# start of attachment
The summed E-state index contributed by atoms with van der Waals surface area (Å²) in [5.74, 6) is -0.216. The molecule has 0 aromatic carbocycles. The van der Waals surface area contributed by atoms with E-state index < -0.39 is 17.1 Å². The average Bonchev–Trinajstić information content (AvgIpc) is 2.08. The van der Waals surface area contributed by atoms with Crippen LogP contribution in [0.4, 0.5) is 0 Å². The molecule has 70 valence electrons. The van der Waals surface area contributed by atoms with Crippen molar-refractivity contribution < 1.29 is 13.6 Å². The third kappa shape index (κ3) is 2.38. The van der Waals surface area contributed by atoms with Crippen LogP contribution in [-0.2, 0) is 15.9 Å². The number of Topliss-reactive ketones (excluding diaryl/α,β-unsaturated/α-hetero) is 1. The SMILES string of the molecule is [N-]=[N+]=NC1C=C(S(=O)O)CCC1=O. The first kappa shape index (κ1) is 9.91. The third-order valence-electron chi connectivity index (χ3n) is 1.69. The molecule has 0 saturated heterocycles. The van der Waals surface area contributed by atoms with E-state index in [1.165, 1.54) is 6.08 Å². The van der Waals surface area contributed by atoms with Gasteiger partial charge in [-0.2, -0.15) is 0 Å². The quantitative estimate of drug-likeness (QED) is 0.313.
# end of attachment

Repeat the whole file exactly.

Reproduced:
The summed E-state index contributed by atoms with van der Waals surface area (Å²) in [5.74, 6) is -0.216. The molecule has 0 aromatic carbocycles. The van der Waals surface area contributed by atoms with E-state index < -0.39 is 17.1 Å². The average Bonchev–Trinajstić information content (AvgIpc) is 2.08. The van der Waals surface area contributed by atoms with Crippen LogP contribution in [0.4, 0.5) is 0 Å². The molecule has 70 valence electrons. The van der Waals surface area contributed by atoms with Crippen molar-refractivity contribution < 1.29 is 13.6 Å². The third kappa shape index (κ3) is 2.38. The van der Waals surface area contributed by atoms with Crippen LogP contribution in [-0.2, 0) is 15.9 Å². The number of Topliss-reactive ketones (excluding diaryl/α,β-unsaturated/α-hetero) is 1. The SMILES string of the molecule is [N-]=[N+]=NC1C=C(S(=O)O)CCC1=O. The first kappa shape index (κ1) is 9.91. The third-order valence-electron chi connectivity index (χ3n) is 1.69. The molecule has 0 saturated heterocycles. The van der Waals surface area contributed by atoms with E-state index in [1.165, 1.54) is 6.08 Å². The van der Waals surface area contributed by atoms with Gasteiger partial charge in [-0.2, -0.15) is 0 Å². The quantitative estimate of drug-likeness (QED) is 0.313.